On the Writer’s Glossary this week:
We all like a bit of tension in our novels, but this meaning refers to another of the fundamentals of narrative: past, present or future.
The most common tense used in modern writing is past tense, implying the narrator is recalling or describing events which have already happened. ‘He rushed up the stairs and fell into her arms.’ Because it’s so ubiquitous, most people find it comfortable to both write and read in.
Some books are written in present tense. ‘He rushes up the stairs and falls into her arms.’ Since it’s less common, it can take a bit of getting used to, but is an effective narrative style for generating immediacy.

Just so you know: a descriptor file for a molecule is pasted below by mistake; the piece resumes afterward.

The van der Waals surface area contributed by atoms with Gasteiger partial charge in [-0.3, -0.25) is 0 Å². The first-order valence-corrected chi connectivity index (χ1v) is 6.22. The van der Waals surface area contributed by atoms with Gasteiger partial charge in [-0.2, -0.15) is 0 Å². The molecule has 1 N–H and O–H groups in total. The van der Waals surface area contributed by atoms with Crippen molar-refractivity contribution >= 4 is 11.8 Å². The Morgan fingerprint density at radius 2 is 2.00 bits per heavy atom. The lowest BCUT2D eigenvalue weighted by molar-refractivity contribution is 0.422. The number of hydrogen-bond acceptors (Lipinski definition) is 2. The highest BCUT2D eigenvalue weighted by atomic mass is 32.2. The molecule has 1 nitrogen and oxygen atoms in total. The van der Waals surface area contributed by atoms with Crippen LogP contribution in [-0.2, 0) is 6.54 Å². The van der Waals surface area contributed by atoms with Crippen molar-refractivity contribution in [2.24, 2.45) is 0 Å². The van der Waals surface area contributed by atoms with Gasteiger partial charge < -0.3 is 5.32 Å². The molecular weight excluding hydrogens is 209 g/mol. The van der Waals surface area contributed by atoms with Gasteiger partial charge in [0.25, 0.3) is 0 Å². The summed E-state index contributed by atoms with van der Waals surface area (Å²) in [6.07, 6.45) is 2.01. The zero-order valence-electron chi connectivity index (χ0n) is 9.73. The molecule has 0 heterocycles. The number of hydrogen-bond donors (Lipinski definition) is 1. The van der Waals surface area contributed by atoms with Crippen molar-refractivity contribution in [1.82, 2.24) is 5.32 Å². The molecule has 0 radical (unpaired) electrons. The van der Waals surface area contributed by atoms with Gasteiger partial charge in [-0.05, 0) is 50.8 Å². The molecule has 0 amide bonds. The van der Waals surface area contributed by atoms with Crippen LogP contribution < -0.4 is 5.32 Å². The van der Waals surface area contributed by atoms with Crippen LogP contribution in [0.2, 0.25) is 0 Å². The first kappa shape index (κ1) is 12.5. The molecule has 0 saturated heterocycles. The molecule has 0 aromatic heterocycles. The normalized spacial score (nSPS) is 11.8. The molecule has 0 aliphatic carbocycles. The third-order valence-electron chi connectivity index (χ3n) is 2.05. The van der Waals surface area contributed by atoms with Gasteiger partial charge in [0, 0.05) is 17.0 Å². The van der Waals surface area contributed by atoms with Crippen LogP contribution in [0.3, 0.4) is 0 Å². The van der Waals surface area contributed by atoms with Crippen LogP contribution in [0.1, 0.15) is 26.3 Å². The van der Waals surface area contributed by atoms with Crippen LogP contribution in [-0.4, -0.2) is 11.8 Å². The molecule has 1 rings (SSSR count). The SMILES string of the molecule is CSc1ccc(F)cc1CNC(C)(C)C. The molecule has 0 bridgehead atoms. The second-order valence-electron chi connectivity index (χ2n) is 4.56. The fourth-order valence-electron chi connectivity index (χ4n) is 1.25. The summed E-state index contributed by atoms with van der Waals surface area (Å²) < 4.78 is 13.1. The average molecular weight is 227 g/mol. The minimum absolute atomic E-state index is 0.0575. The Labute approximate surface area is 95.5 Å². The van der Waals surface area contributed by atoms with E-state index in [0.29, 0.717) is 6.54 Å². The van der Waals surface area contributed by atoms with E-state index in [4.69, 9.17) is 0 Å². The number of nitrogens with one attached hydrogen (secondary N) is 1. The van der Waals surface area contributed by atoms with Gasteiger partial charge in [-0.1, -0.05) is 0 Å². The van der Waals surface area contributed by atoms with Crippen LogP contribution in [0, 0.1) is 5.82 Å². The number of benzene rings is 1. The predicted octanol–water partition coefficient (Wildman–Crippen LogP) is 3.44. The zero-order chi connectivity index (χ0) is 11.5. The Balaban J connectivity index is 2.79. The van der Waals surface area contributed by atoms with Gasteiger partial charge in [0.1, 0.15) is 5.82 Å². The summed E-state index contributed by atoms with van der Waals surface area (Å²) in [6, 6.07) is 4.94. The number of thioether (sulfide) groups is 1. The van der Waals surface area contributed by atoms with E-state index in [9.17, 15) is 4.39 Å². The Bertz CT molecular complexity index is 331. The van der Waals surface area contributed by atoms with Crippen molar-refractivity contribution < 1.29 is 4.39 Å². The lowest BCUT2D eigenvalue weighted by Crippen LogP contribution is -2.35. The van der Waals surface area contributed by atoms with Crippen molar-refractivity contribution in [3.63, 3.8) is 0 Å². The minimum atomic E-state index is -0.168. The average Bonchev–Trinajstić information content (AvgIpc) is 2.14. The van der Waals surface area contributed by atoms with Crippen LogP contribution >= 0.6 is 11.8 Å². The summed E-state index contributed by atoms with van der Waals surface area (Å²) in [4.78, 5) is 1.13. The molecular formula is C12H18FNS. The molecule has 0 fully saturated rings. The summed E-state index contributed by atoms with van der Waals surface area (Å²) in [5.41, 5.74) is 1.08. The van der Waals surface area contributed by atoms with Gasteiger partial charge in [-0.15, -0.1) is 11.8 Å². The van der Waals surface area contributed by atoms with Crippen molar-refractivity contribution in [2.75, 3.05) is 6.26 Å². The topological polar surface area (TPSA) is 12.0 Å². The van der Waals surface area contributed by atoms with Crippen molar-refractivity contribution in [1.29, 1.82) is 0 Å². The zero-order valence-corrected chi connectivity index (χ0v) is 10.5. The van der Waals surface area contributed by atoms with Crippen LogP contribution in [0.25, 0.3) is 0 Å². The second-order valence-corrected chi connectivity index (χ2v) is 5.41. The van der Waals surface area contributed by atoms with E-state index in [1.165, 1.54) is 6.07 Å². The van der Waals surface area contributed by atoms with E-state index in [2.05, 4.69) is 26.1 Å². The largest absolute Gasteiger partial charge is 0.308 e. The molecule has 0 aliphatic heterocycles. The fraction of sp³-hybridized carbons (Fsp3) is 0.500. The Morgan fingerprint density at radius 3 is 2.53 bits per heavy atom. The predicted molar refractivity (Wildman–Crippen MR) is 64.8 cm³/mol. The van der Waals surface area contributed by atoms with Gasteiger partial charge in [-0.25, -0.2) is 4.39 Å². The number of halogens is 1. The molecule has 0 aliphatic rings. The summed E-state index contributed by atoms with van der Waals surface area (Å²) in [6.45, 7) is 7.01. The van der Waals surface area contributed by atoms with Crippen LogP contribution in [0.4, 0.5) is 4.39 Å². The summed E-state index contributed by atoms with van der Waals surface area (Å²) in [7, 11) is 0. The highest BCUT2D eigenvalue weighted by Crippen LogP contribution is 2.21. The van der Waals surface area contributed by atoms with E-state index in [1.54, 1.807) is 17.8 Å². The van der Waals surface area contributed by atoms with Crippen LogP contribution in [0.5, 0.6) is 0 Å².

Effective in dream and fantasy sequences, this is the least common tense. ‘He will rush up the stairs and fall into her arms.’ This style is unwieldy for novels. It can give a sense of disconnectedness and (surprisingly) a lack of immediacy. Useful for generating a feeling of otherworldliness.